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Thursday, June 19, 1997

New reef balls make big splash

(Photo: Bill Carson, left, and Gary Bryan prepare to dump a reef ball into the Gulf. News Herald Photo: Andrew Shurtleff.) 

RON MATUS
The News Herald
   MEXICO BEACH - The sea bottom 
just a few miles off the 
coast here is dotted with 
unusual items: car bodies, 
box cars, bridge pilings.
   Now "reef balls" can 
be added to that list, 
thanks to the newly 
formed Mexico Beach 
Artificial Reef Association.
   Thirty of the massive concrete balls, which are
riddled with large holes, were dropped into the Gulf
last week about seven miles west of Mexico Beach.
       The idea is to help create habitats that will
bring grouper, snapper, king mackerel, and other
favored fish closer to the fishermen.
   "We got a heck of a lot of small boats that come
in and out of (Mexico Beach). They can't go out 30
miles," said association president Bill Cranford.
"We're trying to make something (closer) for the
fishermen and his family."
   The reef balls are more dome-shaped than round,
and look more like huts than balls. They stand
about 4-feet high and weight 2,700 pounds each.
From 50 yards away, they are the flat gray of mud
dauber nests.
   The reef association, which formed two months
ago, rounded up $10,000 to buy 30 reef balls from
Coastal Reef Builders of Pensacola.
   The company shipped the balls by barge, and two
workers using a hydraulic jack shoved them over
the side one by one.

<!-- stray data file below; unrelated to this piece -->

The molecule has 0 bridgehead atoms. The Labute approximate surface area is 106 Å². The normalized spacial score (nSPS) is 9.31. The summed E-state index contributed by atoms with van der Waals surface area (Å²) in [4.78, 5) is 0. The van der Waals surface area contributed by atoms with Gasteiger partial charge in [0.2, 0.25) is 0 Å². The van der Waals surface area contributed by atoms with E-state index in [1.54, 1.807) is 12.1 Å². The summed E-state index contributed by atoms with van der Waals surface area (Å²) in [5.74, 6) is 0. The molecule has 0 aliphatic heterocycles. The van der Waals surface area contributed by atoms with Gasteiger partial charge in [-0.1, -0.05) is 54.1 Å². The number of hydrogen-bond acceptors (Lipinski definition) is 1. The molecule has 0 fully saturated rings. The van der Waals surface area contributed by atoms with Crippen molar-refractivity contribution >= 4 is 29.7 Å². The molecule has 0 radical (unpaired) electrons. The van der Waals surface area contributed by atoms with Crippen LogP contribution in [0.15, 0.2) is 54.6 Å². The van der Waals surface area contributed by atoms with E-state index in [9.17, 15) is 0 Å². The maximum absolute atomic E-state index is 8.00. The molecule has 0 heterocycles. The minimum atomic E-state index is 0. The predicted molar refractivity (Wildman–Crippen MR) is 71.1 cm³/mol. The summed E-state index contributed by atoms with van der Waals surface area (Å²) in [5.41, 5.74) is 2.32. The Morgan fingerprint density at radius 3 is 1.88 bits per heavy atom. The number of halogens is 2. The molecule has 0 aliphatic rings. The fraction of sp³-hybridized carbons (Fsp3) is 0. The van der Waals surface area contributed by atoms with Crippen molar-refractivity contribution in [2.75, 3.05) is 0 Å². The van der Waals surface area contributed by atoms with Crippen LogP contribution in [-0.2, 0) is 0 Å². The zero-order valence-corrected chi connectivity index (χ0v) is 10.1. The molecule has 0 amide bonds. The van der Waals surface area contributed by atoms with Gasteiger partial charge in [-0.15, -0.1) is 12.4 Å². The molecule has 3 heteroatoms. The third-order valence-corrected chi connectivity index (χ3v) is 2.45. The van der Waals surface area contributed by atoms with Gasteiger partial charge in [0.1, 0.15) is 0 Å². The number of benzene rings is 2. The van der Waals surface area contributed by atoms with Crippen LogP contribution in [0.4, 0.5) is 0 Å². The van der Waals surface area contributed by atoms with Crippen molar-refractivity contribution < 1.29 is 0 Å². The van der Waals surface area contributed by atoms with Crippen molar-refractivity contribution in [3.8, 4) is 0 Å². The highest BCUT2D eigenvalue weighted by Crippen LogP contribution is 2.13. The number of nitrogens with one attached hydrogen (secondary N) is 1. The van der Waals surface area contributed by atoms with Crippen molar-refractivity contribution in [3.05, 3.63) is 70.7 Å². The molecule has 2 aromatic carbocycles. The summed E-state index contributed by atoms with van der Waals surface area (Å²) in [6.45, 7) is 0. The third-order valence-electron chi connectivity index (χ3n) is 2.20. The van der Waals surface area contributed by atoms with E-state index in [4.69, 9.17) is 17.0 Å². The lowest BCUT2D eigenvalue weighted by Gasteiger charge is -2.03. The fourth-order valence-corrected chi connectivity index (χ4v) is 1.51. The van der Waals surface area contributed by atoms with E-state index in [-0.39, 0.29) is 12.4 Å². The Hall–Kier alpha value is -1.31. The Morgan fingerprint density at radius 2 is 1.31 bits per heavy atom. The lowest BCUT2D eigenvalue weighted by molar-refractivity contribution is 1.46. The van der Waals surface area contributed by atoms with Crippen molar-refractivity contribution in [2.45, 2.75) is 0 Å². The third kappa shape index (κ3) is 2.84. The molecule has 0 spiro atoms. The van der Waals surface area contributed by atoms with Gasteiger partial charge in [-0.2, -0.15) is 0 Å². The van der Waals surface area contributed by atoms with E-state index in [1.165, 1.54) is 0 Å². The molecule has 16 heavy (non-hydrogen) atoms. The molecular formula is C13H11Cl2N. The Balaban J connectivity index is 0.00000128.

Fish become attracted to the structures
immediately, anglers said. Cranford predicted king
mackerel would be taking cover in the holes within
two weeks, and grouper and snapper within three
months.
   Over time, coral and other organisms will grow
on the reef balls, and they in will turn attract other
plants and animals.
   "It'll help a bunch," said charter boat captain Dave
Mullis as he steered his new boat around the barge.
"You're looking at solid sand out here. (A reef ball)
creates a food cycle is what it does."
   The general site where they were plopped into the
sea is known to anglers as the "car body reef site"
because that's where scores of car bodies were used
in an earlier reef program 20 years ago.
   Plenty of other materials have been used to build
artificial reefs in the area over the years. But
Hurricane Opal destroyed some material and
disrupted the reef-making process, anglers said.
   The association hopes to eventually place more
than 100 reef balls in an area about a mile wide and
two miles long.
   It only took a month to round up $10,000,
Cranford said, thanks to donations of $3,000 each
from the El Governor Motel, a Cordele, Ga. man
named Willie Krause, and a group of anglers from
Bainbridge, Ga.
   Reefs will be named for the latter two, and a
memorial reef will be named after El Governor
owner Don Baxter, who recently passed away.
   The association expects $25,000 in federal grant
money by the end of the month, and another
$10,000 in private contributions within the next 30
days, Cranford said.
   "We got a lot of people who want to contribute to
this thing," he said. "They're coming to us giving
$400, $500, $600."

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1997 The News Herald